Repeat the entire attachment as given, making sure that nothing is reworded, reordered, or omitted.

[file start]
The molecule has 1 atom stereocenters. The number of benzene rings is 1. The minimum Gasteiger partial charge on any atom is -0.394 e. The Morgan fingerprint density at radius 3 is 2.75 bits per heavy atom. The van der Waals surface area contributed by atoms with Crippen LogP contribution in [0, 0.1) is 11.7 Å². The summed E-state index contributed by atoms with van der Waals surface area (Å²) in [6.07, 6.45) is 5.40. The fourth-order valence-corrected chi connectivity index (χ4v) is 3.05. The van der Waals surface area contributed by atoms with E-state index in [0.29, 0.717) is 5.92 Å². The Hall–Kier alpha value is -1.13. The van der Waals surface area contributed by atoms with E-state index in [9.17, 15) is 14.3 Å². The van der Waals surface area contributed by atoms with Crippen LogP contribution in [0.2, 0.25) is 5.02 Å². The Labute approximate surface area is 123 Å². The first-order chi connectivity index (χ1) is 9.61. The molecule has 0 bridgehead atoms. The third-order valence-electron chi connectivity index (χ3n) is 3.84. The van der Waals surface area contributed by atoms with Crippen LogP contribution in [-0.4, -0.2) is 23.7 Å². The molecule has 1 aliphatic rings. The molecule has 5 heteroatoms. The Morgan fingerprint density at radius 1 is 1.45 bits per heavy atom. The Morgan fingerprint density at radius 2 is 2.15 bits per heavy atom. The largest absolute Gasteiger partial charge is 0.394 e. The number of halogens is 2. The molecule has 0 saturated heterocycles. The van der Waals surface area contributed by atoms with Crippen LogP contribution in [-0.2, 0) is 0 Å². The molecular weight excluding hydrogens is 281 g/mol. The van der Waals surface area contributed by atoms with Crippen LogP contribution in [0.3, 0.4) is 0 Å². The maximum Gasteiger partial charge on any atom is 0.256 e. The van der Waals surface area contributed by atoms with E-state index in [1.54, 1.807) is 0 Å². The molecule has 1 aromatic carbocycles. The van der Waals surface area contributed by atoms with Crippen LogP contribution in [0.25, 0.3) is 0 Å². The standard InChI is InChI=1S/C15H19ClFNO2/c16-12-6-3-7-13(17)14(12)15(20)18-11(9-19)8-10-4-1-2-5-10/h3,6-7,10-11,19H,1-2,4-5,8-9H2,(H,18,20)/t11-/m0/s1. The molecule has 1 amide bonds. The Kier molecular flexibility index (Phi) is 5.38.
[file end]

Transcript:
The molecule has 1 atom stereocenters. The number of benzene rings is 1. The minimum Gasteiger partial charge on any atom is -0.394 e. The Morgan fingerprint density at radius 3 is 2.75 bits per heavy atom. The van der Waals surface area contributed by atoms with Crippen LogP contribution in [0, 0.1) is 11.7 Å². The summed E-state index contributed by atoms with van der Waals surface area (Å²) in [6.07, 6.45) is 5.40. The fourth-order valence-corrected chi connectivity index (χ4v) is 3.05. The van der Waals surface area contributed by atoms with E-state index in [0.29, 0.717) is 5.92 Å². The Hall–Kier alpha value is -1.13. The van der Waals surface area contributed by atoms with E-state index in [9.17, 15) is 14.3 Å². The van der Waals surface area contributed by atoms with Crippen LogP contribution in [0.2, 0.25) is 5.02 Å². The Labute approximate surface area is 123 Å². The first-order chi connectivity index (χ1) is 9.61. The molecule has 0 bridgehead atoms. The third-order valence-electron chi connectivity index (χ3n) is 3.84. The van der Waals surface area contributed by atoms with Crippen LogP contribution in [-0.4, -0.2) is 23.7 Å². The molecule has 1 aliphatic rings. The molecule has 5 heteroatoms. The Morgan fingerprint density at radius 1 is 1.45 bits per heavy atom. The Morgan fingerprint density at radius 2 is 2.15 bits per heavy atom. The largest absolute Gasteiger partial charge is 0.394 e. The number of halogens is 2. The molecule has 0 saturated heterocycles. The van der Waals surface area contributed by atoms with Crippen LogP contribution in [-0.2, 0) is 0 Å². The molecular weight excluding hydrogens is 281 g/mol. The van der Waals surface area contributed by atoms with Crippen LogP contribution in [0.3, 0.4) is 0 Å². The maximum Gasteiger partial charge on any atom is 0.256 e. The van der Waals surface area contributed by atoms with E-state index in [1.54, 1.807) is 0 Å². The molecule has 1 aromatic carbocycles. The van der Waals surface area contributed by atoms with Crippen LogP contribution in [0.25, 0.3) is 0 Å². The standard InChI is InChI=1S/C15H19ClFNO2/c16-12-6-3-7-13(17)14(12)15(20)18-11(9-19)8-10-4-1-2-5-10/h3,6-7,10-11,19H,1-2,4-5,8-9H2,(H,18,20)/t11-/m0/s1. The molecule has 1 amide bonds. The Kier molecular flexibility index (Phi) is 5.38.